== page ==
Do I Have to Hold a Job for an Employee?


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Question: A female clerical employee develops a personal family problem and later becomes ill. Several months later, when her job has been filled by another and there is no job opening for her, should she return, and are we required to officially advise her that there is no possibility of employing her? At this point in time we do not know when she would return. And is there a statute of limitation for collecting unemployment?

Answer: It appears from the question that the employee has been away from work for an extended period. Has the employee been kept on the payroll ever since then? Has she continued to be enrolled on the company’s health plan? As we tell employers, once it becomes clear an employee is not going to be able to return to work for an extended time, if ever, it’s best to go ahead and separate the employee from employment. (This applies even in the case of absence from work due to a work-related injury where the employee is receiving workers compensation benefits.) Otherwise, the company continues to incur the costs of benefits and possibly creates an expectation on the part of the employee that in effect he or she has been granted indefinite leave. Termination assumes, of course, that the employee hasn’t requested FMLA leave (and eligibility for FMLA depends on the size of the company and how long the employee has been employed by the company). Here, it doesn’t appear that the employee has been on any formal leave. Under these circumstances, the company should let the employee know that her position has been filled and take her off the payroll. Otherwise, it could be that the employee assumes she can return whenever she’s able.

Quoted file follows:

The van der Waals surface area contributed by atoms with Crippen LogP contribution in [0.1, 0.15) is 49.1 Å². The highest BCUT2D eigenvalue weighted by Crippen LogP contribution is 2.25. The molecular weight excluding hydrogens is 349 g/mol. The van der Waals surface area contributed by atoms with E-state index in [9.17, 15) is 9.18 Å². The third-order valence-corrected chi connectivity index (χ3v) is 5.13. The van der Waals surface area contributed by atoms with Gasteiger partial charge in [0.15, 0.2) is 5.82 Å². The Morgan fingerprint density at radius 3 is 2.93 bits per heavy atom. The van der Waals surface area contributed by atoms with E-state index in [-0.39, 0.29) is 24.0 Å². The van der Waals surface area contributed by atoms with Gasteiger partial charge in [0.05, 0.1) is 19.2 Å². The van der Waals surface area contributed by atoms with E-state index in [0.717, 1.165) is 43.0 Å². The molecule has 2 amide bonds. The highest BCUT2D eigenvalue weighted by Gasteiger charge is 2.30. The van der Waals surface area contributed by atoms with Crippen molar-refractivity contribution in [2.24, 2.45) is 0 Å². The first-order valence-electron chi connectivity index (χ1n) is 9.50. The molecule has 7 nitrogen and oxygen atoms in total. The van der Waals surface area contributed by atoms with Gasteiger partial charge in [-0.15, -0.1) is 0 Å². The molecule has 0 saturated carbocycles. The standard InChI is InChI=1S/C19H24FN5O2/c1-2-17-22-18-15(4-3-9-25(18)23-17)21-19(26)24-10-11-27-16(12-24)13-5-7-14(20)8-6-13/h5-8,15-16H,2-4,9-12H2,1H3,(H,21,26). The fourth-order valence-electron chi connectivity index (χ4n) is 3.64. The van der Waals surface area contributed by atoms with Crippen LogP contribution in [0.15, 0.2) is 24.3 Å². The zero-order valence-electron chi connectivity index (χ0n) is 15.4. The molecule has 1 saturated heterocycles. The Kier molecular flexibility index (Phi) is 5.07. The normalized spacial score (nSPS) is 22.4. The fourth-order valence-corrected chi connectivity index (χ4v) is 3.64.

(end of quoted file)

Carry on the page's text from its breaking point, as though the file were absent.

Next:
As for collecting unemployment, although there is no statute of limitations as such, one of the criteria for eligibility is availability for work. If this employee has been unable to work, she is not eligible for unemployment compensation. If she returns to the workforce and later loses a subsequent job through no fault of her own, she may regain eligibility and it is possible, depending on when this would happen, that a portion of her benefits could be charged to this company’s account.

DISCLAIMER
This response is intended for general informational purposes only and should not be construed as legal advice or a legal opinion, nor is this column a substitute for formal legal assistance. For help with particular legal needs, members are invited to consult with Brooke Duncan III of Adams and Reese LLP. Mr. Duncan can be reached at 504-585-0220 or by email at brooke.duncan@arlaw.com.

Brooke Duncan
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Posted In: Legal

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